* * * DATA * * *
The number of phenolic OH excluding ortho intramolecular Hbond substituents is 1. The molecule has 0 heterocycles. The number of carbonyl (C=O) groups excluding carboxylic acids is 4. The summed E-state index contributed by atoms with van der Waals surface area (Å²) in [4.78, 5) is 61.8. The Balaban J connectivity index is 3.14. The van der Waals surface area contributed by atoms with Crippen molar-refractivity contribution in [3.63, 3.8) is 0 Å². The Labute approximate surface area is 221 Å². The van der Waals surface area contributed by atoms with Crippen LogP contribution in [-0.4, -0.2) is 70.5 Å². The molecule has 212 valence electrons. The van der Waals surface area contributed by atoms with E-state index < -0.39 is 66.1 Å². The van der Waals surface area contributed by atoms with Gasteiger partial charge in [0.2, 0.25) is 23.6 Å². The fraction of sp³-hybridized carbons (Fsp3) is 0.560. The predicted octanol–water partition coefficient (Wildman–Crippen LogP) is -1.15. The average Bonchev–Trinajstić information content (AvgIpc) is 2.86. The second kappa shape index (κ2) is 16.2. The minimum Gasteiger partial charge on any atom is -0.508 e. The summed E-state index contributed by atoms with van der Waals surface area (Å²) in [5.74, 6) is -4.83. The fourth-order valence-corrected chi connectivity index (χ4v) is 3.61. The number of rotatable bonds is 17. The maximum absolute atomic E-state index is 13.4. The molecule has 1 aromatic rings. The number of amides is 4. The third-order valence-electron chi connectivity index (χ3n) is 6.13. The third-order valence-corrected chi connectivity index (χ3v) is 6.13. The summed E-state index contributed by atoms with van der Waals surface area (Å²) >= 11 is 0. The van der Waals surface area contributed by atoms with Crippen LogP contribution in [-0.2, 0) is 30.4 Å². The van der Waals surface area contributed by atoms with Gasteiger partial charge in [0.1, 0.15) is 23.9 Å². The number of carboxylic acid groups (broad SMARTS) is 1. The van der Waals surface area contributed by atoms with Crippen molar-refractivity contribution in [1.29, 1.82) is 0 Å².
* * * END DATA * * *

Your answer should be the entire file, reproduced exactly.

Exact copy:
The number of phenolic OH excluding ortho intramolecular Hbond substituents is 1. The molecule has 0 heterocycles. The number of carbonyl (C=O) groups excluding carboxylic acids is 4. The summed E-state index contributed by atoms with van der Waals surface area (Å²) in [4.78, 5) is 61.8. The Balaban J connectivity index is 3.14. The van der Waals surface area contributed by atoms with Crippen molar-refractivity contribution in [3.63, 3.8) is 0 Å². The Labute approximate surface area is 221 Å². The van der Waals surface area contributed by atoms with Crippen LogP contribution in [-0.4, -0.2) is 70.5 Å². The molecule has 212 valence electrons. The van der Waals surface area contributed by atoms with E-state index < -0.39 is 66.1 Å². The van der Waals surface area contributed by atoms with Gasteiger partial charge in [0.2, 0.25) is 23.6 Å². The fraction of sp³-hybridized carbons (Fsp3) is 0.560. The predicted octanol–water partition coefficient (Wildman–Crippen LogP) is -1.15. The average Bonchev–Trinajstić information content (AvgIpc) is 2.86. The second kappa shape index (κ2) is 16.2. The minimum Gasteiger partial charge on any atom is -0.508 e. The summed E-state index contributed by atoms with van der Waals surface area (Å²) in [5.74, 6) is -4.83. The fourth-order valence-corrected chi connectivity index (χ4v) is 3.61. The number of rotatable bonds is 17. The maximum absolute atomic E-state index is 13.4. The molecule has 1 aromatic rings. The number of amides is 4. The third-order valence-electron chi connectivity index (χ3n) is 6.13. The third-order valence-corrected chi connectivity index (χ3v) is 6.13. The summed E-state index contributed by atoms with van der Waals surface area (Å²) >= 11 is 0. The van der Waals surface area contributed by atoms with Crippen LogP contribution in [-0.2, 0) is 30.4 Å². The van der Waals surface area contributed by atoms with Gasteiger partial charge in [0.1, 0.15) is 23.9 Å². The number of carboxylic acid groups (broad SMARTS) is 1. The van der Waals surface area contributed by atoms with Crippen molar-refractivity contribution in [1.29, 1.82) is 0 Å².